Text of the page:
Saturday, February 27, 2010

Let it Snow, Let it Snow, Let it Snow!

I love snow. And I have as long as I can remember. My oldest memory of snow is being in our yard with the snow up to my waist (drifts no doubt); the yard was new and different. I couldn't wait to explore this curiously changed place. Later I remember sledding down Highland Ave, the road I grew up on, for hours and hours. I'd run and jump on my sled, following the line of neighborhood kids down the road. Snowballs would bombard the cars that dared to interrupt our fun. My memories are full of snowy winter days, many more than we get today. I know it's warmer now, as the bay never freezes over as it did when I was young.

My parents still live in that house on Highland Ave, but the snow of recent past doesn't cover the road for sledding (and few kids live in the old neighborhood, we've all grown and moved away). Until this year that is, as there have been several snowstorms of 12" or more.

My friends think I'm nuts, but I was truly bummed that I missed the two blizzards which hit the east coast of the US, being off on my annual Florida pilgrimage. (They also think I'm nuts for other reasons we won't go into here ...) But I really was disappointed, having missed wandering in the solitude of the freshly fallen snow (and perhaps snapping a picture or two). Alas, I only got to see the aftermath, the dirty plow piles in parking lots and along the side of the road.


Several years ago I discovered the work of Ken Libbrecht and the beauty of snow crystals, via his wonderful book, The Snowflake, Winter's Secret Beauty. And I've been trying to get snowflake pictures like his ever since.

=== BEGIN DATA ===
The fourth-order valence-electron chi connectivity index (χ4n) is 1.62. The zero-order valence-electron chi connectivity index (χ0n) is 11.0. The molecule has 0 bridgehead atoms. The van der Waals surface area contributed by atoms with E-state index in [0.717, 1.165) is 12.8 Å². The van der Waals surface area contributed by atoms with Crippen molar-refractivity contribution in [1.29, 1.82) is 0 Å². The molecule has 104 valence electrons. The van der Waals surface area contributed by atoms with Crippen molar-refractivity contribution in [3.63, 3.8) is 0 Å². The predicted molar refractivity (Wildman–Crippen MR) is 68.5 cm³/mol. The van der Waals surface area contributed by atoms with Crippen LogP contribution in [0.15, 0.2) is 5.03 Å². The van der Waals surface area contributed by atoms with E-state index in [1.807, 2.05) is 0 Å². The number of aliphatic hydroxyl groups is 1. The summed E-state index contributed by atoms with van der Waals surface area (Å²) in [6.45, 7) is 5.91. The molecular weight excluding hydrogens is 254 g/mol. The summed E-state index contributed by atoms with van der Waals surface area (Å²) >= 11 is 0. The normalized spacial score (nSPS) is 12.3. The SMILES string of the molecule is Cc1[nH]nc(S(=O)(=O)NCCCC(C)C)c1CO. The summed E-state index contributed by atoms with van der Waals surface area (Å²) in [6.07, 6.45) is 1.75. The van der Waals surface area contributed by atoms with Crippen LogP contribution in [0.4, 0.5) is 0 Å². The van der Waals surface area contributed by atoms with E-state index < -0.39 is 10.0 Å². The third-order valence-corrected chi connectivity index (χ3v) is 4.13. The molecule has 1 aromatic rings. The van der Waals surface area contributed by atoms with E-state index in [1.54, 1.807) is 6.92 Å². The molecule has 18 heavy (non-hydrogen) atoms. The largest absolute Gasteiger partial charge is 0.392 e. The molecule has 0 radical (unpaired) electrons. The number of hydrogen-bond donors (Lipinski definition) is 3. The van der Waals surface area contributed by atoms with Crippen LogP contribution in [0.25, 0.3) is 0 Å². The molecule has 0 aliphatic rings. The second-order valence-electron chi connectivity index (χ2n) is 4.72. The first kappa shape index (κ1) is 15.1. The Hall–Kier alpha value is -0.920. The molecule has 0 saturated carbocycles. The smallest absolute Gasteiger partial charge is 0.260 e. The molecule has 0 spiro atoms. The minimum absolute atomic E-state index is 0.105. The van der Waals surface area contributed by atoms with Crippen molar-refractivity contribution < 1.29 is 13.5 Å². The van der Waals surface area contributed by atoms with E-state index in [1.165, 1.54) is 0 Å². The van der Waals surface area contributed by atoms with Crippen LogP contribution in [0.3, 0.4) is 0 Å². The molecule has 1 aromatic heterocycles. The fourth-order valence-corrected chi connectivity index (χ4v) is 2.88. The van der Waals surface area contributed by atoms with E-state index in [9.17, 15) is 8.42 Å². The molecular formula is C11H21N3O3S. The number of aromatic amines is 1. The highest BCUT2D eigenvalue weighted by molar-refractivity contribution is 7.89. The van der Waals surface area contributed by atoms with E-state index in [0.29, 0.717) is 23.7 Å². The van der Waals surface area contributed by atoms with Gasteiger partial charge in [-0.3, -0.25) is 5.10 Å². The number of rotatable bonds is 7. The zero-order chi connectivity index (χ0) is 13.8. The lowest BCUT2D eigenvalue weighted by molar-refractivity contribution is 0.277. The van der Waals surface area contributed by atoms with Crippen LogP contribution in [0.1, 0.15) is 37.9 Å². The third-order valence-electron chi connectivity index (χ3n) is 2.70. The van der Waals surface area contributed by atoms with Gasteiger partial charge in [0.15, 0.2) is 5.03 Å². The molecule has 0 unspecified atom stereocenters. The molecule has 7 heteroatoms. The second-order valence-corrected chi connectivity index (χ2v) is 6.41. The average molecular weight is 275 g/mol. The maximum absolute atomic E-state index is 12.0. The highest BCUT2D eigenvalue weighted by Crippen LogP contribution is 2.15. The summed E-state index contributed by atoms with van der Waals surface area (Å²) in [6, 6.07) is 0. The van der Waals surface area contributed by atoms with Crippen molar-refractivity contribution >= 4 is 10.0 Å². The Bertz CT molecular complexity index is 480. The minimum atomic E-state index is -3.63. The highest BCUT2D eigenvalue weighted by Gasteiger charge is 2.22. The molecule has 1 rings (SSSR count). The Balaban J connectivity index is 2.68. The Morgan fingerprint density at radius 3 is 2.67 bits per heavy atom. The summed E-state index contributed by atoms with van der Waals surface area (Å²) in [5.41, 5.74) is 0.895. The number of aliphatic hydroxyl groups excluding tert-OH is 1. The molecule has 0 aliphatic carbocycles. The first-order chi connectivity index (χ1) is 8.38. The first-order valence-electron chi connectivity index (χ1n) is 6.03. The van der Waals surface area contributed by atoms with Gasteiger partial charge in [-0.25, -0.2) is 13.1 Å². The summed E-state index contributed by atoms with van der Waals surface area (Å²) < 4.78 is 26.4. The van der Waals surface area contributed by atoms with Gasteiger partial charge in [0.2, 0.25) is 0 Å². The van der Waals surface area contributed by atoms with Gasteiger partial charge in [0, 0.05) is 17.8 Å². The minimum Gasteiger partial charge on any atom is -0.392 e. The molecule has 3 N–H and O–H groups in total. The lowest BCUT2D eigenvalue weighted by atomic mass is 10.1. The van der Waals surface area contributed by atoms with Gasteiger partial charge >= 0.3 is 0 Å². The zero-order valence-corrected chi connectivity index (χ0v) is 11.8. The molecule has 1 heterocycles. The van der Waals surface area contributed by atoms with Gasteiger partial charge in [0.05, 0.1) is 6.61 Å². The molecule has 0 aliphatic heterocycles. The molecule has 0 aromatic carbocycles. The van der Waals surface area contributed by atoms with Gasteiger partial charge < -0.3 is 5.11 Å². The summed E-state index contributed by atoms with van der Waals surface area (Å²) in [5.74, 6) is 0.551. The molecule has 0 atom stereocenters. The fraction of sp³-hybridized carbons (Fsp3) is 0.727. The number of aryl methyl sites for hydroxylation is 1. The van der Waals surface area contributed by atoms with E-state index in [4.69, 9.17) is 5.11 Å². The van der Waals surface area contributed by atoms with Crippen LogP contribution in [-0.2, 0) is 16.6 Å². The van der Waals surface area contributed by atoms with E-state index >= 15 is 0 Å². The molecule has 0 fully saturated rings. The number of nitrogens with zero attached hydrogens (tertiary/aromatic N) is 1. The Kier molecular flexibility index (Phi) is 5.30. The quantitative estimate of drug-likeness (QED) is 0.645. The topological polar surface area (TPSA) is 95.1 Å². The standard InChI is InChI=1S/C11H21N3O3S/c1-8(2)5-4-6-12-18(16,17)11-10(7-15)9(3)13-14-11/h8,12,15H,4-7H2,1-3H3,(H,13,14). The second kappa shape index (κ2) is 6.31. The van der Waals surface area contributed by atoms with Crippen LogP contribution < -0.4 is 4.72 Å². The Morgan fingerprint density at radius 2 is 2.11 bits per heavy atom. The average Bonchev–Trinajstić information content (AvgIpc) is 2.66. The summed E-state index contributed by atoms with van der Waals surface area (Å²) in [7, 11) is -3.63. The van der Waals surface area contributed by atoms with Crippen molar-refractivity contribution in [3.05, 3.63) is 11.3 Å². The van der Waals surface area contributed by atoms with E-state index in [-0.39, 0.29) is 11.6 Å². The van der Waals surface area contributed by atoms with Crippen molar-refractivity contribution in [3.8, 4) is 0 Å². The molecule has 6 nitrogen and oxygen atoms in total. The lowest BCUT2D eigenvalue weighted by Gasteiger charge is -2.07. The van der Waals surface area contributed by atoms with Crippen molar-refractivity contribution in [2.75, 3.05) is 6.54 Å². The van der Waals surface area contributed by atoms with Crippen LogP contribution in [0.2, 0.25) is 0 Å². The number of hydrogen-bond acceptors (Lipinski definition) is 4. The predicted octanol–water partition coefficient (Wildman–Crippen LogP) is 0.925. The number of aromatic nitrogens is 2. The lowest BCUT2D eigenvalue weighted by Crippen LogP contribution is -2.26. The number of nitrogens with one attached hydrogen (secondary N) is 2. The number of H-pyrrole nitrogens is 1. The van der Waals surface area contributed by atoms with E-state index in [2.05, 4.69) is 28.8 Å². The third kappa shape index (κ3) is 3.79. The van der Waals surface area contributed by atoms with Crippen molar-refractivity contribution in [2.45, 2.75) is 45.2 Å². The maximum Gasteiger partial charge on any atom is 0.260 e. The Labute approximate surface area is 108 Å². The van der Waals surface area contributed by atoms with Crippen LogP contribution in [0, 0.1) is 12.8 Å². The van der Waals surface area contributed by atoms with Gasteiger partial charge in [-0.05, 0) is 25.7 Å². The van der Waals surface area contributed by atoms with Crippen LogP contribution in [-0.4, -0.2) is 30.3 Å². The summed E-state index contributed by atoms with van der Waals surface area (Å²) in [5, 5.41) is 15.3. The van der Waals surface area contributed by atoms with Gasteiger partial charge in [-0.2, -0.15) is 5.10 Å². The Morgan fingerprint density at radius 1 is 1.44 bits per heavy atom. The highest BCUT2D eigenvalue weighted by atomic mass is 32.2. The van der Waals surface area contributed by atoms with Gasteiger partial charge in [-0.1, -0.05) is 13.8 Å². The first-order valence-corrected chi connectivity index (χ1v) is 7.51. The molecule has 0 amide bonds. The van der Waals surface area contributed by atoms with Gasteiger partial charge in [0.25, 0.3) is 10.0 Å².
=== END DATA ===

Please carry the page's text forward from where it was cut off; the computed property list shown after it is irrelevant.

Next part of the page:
To do so I need it to be snowing (duh!), to have a camera handy (usually not a problem), and have the time to shoot (i.e., not be at work). That happened today. As I was heading out this morning to run some errands I noticed the flakes were large, perhaps as large as a quarter inch. So it was back inside to grab my camera and ...

... I got this (as always, click to bigafy). The snow crystals are on the window of my car, and I'm inside shooting out. (Note the six pointed water drop in the upper right.)

I was shooting with a DSLR, a Canon 50D, and a 100 mm macro lens. Autofocus was not working, the camera wanting to focus through the window, not on it. And, as evidenced by the melted flake, the temperature was such that the flakes did not last long.

It was also a bit windy, so the flakes often broke on impact. There's plenty of snowflake shrapnel in these images.

The wind and the melting resulted in the flakes sliding down the window, further complicating focusing.

As it continued to warm up the flakes started to clump together. And as you can see from the water drops, flakes were spending less and less time on the window. Perhaps I was warming things up sitting inside the (not running) car?

The clumping continued and I got a few more keepers. But the clumps tended to impact harder, resulting in more shrapnel. The end was near.

This is a mostly melted flake, a "skeleton" flake. If you look closely you can see hints of its former glory. By now, the flakes were essentially melting on impact. By the time I got the camera on the flake and focused these skeletons were all that was left.

So I put the camera down, and finally drove off to do my errands.

I had fun taking these shots. They aren't great images. But they are good enough to show (what's that cliche about a talking dog?).

(Click here to see another example of my snowflake imagery skills.)

Thursday, February 25, 2010

It's Big Out There

I've been to the Grand Canyon once, in 2006. And I made quite a few pictures (most not worth showing). Three of my favorites are shown above. A colleague recently visited and she was showing me her pictures today at work.